Mention Maui and visions of sandy beaches, surfers, palm trees, and umbrella drinks come to mind. Maui certainly has all those things, but dive past the postcard perfect shoreline, and you’ll find that Maui’s unique microclimates and wealth of fertile volcanic soil also make it prime farming land. Here are three spots to get an authentic taste of homegrown aloha.
Maui Gold Pineapple Farm
It’s almost impossible to think of Hawaii without thinking of pineapples. Tropical, sweet, and juicy, pineapples taste of smiles and sunshine. Go right to the source with Maui Pineapple Tours. If you’ve ever wanted to frolic through golden pineapple fields (not recommended—pineapples are spiky), this is the place to do it since it is the only working pineapple farm in the U.S. you can tour. You’ll visit the Hali’imaile Pineapple Plantation, home to the trademark Maui Gold pineapple, a variety prized for its sweet flavor and low acidity. Check out the packing and shipping factory, head out to the farm, and eat as much pineapple as you’d like, straight from the fields.
You will leave with sticky fingers, a Maui Gold for the road, and more knowledge about pineapples than you’ll know what to do with (like how to select a good pineapple at home, the best way to cut and core it, even how to grow your own pineapple plant from the crown of the one you just ate). Continue reading
Maui’s Winery is the Valley Isle’s sole commerical winery boasting a varied selection of wines including sparkling, pineapple, grape and our coveted raspberry dessert wine. With hard work, attention to detail and the pursuit of excellence, Maui’s Winery continues to be a successful and thriving agricultural business and popular visitor destination. We believe that it is our duty to be stewards of our land by producing a wine that reflects the distinctiveness of Maui.
The story of Maui’s Winery is a great story of sustainability. In 1974, in collaboration with Californian Emil Tedeschi, Ulupalakua Ranch began growing grapes, remaining true to the area’s agricultural heritage. While waiting for the grapes to mature, they decided to develop a sparkling wine made from the plentiful pineapples on Maui. A scant amount of this wine was produced, but the public response to the wine was so positive that it was decided to pursue the endeavor of making a still pineapple wine. Three years later, Tedeschi Vineyards released a Maui Blanc pineapple wine from local fruit. In 1984, after years of labor and development, the first grape product was released: Maui Brut Sparkling.
Over the years, Maui’s Winery enjoyed a successful partnership with Maui Pineapple Company, obtaining juice from their pineapple operations. After Maui Pine sold its production assets to Hali‘imaile Pineapple Company in 2009, the winery was able to buy the juicing equipment and bring it to Ulupalakua. Pineapple juice is now crushed from delicious Maui Gold Fresh pineapples right here at the winery Continue reading
We were poking around upcountry Maui and driving its narrow, twisting roads, but by midafternoon we had to turn around. We had an important date at a lower elevation.
Forget meeting friends for mai-tais or heading to Lahaina for the sunset. We were going to herd the animals at Surfing Goat Dairy.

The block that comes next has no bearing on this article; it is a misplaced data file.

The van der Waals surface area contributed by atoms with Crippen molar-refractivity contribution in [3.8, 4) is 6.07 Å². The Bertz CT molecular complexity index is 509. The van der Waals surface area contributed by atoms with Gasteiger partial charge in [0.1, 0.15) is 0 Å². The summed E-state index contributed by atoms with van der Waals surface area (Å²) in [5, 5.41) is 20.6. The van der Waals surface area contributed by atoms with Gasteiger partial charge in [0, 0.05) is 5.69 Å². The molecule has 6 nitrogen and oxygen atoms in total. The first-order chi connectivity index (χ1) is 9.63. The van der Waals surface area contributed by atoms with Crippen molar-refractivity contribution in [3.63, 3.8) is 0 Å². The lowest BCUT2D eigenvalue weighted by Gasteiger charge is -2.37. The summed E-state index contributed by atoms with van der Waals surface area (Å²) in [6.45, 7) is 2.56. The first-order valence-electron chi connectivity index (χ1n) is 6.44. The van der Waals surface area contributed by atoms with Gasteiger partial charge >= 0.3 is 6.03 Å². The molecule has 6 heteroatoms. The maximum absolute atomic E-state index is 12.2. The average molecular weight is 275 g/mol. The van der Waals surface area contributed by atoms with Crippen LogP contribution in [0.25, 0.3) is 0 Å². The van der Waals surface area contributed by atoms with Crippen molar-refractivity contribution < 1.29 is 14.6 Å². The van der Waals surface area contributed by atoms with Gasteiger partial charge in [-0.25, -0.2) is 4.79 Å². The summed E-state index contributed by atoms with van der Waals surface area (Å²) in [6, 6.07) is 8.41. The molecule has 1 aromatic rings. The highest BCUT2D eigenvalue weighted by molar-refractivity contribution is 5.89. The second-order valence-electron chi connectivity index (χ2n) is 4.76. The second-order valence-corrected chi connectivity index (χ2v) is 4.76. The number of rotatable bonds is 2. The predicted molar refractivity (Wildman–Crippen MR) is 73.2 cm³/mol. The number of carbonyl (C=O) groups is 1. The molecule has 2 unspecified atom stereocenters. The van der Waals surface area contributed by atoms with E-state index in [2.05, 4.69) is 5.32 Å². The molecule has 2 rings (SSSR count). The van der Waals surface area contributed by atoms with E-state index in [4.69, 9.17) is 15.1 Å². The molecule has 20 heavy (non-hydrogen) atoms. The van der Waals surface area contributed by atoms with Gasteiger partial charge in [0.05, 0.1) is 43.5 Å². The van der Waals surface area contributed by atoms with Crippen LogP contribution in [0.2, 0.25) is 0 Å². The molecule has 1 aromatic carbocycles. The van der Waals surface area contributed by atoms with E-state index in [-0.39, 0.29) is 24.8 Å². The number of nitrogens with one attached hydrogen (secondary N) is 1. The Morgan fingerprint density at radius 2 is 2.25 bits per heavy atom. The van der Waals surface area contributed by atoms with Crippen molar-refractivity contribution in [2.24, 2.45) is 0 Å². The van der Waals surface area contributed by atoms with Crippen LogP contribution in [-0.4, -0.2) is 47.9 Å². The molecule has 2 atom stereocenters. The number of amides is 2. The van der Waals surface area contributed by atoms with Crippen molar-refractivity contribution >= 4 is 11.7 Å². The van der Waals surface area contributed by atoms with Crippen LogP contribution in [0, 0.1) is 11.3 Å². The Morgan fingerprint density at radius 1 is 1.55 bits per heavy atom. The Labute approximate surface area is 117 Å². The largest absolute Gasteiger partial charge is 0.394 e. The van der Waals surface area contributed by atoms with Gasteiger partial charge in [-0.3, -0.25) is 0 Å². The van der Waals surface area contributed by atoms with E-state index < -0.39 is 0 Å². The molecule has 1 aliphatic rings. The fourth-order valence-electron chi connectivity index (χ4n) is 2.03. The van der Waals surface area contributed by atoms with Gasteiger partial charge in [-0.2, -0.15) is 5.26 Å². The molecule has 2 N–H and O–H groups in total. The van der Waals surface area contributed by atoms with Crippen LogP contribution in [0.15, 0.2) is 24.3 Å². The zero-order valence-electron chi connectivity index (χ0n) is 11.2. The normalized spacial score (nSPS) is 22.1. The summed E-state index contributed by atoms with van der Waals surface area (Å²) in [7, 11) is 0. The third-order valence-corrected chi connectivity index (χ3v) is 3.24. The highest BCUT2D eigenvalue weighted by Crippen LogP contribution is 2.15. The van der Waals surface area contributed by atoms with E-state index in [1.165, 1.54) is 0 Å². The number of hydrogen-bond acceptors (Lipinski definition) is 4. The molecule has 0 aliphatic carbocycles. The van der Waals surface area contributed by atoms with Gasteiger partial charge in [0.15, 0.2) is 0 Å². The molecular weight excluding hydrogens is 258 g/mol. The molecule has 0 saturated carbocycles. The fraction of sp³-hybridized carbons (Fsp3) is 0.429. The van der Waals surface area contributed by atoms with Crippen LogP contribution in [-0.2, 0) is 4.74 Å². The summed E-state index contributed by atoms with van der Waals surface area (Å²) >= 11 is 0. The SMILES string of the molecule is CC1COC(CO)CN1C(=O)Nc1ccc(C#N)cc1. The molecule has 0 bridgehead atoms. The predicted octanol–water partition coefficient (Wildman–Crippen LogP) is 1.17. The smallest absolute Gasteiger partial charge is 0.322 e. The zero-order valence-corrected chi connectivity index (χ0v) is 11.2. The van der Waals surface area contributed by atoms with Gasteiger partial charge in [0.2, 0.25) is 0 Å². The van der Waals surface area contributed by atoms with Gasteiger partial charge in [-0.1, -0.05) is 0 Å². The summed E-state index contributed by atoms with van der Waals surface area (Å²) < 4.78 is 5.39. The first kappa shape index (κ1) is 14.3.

Herding anything may be the last activity one considers for a Maui vacation. But the dairy is one of several island farms that have opened for public tours over the last few years. They offer the chance to explore the island’s back roads, meet the growers and learn something about the exotic fruits, vegetables and cheeses you’ll encounter and enjoy on Maui.
“It’s a growing national trend,” says Maui resident Charlene Kauhane, a board member of the Hawaii Agri-Tourism Association. “Visitors are looking for authentic experiences, for opportunities where they can meet locals and buy local.”
And sometimes, you just want a break from the beach. So let’s go down on the farm on Maui.
Alii Kula Lavender Farm
Even before you arrive, you’ll detect Alii Kula Lavender Farm from the lovely fragrance wafting over Upcountry. It comes from 45 lavender varieties planted over 10 acres in Haleakala’s foothills. You can meander over paths on your own, or join one of the walking tours. You’ll learn about lavender’s culinary uses and healthful benefits, as well as the farm’s dedication to practicing agriculture in a sustainable way.
Alii Lavender also offers workshops in wreath making and container gardens, and other special events. Continue reading
What would Hawaii be without pineapple?
Recently I picked up a copy of Hawai’i Magazine while I had some time to kill. It had an article about the Hali’imaile Pineapple Company, Ltd. saving pineapple production on the island of Maui. For most people, this would be of passing interest. For me, it was like Christmas all over again.
I’ve worked the pineapple fields of Maui Land and Pine. I still remember where I was when I learned that the company was ceasing its pineapple operation. It was a very sad day. Hawaii and pineapple are forever associated with a really special time in my life. As I get older, I recognize that while some things may not be 100% perfect for the bottom line, they are worth preserving to maintain our connection to our roots. Hawaii pineapple is one of those worthy endeavors. Continue reading
We always check 3-6 in our luggage. When I tell the ag inspectors that I have pineapples in my luggage and ask if they want to see them, they always say don’t bother. The pineapples have always made the trip back fine.
Easy to buy the Maui Golds at Costco – usually around $3 each. Just remember the extra weight in your luggage – one of our suitcases with the pineapples weighed in at 55 pounds. When I told the agent the pineapples put us over, she just laughed and put an overweight sticker on the bag. No extra fees.
May be a pain – but I don’t know anyone who doesn’t appreciate a pineapple brought back from Hawaii!